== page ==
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https://docs.wixstatic.com/ugd/148cb0_3be3bfab3f3a489cb9bd69e42ce22e7c.pdf

[2]Ananya Shivani, Insights Compilation May 2019, Scribd, https://www.scribd.com/document/435649425/Insights-Compilation-May-2
019-Cold-Blood3d
[3] id.

[4]  supra note 1.

[5] Caren G. Solomon and Regina C. LaRocque, Climate Change — A Health Emergency, The New England Journal Of Medicine, (Jan. 17,  2019), https://www.nejm.org/doi/full/10.1056/NEJMp1817067 

[6] Allen, M.R., O.P. Dube, Framing and Context. In: Global Warming of 1.5°C, 2018, https://www.ipcc.ch/site/assets/uploads/sites/2/2019/05/SR15_Chapter1_Low_Res.pdf

[7]Geisler, C & Currans, Impediments to Inland Resettlement Under Conditions of Accelerated Sea Level Rise, 66 Journal Of Land Use Policy, 322, (2017)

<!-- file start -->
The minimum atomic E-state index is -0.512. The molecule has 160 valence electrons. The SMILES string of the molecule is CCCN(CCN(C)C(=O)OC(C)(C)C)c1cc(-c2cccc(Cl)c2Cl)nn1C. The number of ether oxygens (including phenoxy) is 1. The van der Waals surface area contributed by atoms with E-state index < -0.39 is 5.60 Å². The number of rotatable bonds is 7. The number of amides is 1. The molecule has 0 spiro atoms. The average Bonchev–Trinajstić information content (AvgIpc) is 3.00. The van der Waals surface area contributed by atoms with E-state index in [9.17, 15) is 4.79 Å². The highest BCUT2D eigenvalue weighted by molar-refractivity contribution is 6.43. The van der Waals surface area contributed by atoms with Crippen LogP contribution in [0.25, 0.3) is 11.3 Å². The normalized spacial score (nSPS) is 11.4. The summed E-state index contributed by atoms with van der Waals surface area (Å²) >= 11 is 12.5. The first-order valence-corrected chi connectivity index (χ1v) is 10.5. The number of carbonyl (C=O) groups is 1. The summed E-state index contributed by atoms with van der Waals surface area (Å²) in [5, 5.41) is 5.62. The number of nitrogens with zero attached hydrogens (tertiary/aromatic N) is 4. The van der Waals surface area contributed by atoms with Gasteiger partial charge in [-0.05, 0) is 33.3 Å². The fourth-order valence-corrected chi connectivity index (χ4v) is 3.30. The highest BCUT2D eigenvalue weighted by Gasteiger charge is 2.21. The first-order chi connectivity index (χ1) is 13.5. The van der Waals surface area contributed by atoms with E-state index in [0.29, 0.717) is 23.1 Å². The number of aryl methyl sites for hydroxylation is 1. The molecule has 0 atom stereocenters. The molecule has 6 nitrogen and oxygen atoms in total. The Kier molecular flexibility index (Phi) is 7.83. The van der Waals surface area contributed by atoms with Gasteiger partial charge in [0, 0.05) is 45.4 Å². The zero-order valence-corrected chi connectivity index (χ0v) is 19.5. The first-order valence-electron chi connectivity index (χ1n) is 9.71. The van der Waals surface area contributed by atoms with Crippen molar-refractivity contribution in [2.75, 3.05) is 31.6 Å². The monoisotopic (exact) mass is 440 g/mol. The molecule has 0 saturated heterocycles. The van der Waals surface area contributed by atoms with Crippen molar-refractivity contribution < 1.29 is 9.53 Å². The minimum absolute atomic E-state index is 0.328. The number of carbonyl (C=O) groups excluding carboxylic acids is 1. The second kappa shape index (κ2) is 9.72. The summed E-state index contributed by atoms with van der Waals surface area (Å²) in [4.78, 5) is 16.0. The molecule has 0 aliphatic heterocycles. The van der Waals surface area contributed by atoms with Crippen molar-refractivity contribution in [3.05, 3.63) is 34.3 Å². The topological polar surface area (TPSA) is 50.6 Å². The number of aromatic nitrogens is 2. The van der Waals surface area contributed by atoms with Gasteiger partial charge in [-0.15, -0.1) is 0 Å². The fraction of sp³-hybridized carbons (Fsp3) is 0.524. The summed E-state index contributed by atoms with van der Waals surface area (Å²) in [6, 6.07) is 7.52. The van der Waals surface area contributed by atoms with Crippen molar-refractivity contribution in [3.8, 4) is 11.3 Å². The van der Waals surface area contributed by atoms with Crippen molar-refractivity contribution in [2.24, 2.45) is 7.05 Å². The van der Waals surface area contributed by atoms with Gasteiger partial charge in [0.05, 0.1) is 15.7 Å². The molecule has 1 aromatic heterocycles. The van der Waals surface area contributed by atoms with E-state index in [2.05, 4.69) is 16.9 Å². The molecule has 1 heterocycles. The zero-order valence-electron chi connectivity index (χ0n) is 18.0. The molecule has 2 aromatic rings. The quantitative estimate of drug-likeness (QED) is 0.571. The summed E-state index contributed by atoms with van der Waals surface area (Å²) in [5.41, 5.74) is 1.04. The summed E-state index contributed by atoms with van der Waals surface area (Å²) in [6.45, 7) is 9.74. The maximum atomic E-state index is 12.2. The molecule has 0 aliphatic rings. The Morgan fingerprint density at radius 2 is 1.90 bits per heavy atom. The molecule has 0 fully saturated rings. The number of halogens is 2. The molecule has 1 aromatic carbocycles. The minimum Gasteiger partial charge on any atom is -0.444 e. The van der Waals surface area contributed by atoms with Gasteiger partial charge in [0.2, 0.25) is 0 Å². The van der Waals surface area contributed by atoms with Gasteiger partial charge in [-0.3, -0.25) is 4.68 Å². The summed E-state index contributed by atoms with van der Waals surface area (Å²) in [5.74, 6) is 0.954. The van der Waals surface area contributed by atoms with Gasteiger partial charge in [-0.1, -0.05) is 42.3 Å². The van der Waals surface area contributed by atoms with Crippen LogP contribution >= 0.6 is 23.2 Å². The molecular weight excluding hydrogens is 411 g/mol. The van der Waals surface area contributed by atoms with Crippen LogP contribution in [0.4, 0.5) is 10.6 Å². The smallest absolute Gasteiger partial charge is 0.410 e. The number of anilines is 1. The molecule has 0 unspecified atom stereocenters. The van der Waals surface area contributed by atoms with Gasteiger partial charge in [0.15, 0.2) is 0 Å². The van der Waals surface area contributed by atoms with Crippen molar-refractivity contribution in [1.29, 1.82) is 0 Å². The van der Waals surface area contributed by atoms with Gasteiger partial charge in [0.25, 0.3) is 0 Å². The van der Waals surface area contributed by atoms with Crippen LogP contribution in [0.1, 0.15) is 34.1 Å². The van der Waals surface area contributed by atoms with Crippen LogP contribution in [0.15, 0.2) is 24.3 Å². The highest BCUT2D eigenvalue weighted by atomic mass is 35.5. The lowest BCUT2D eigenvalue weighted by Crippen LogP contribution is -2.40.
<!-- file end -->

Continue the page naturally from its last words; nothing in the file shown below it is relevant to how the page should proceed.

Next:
[8] United Nations Development Programme, Beyond income, beyond averages, beyond today: Inequalities in human development in the 21st century, 2019

[9] Warren, R, Risks associated with global warming 1.5°C or 2°C, Tyndall Centre for Climate Change Research Briefing Note, 2018, https://tyndall.ac.uk/sites/default/files/publications/ briefing_note_risks_warren_r1-1.pdf


[10] India Const. art. 352, cl. 1.

[11] Australia bushfire crisis: UNICEF offers help and support, UN News, (Jan. 6, 2020), https://news.un.org/en/story/2020/01/1054821
[12] Garnaut, R, The Garnaut Climate Change Review, http://www.hume.vic.gov.au/files/46a4d08c-9a31-4c6d-bed0-9e1c00c093b3/Garnaut_Climate_Change_Review_Report.pdf

[13] supra note 3

[14] Baranzini, Andrea, The impact of possible climate catastrophes on global warming policy, International Nuclear Information System, https://worldwidescience.org/topicpages/i/impacts+global+climate.html?cv=1

[15]Allen supra note 6

[16] Kurt M. Campbell, Jay Gulledge, The Age of Consequences: The Foreign Policy and National Security Implications of Global Climate Change, https://csis-prod.s3.amazonaws.com/s3fs-public/legacy_files/files/media/csis/pubs/071105_ageofconsequences.pdf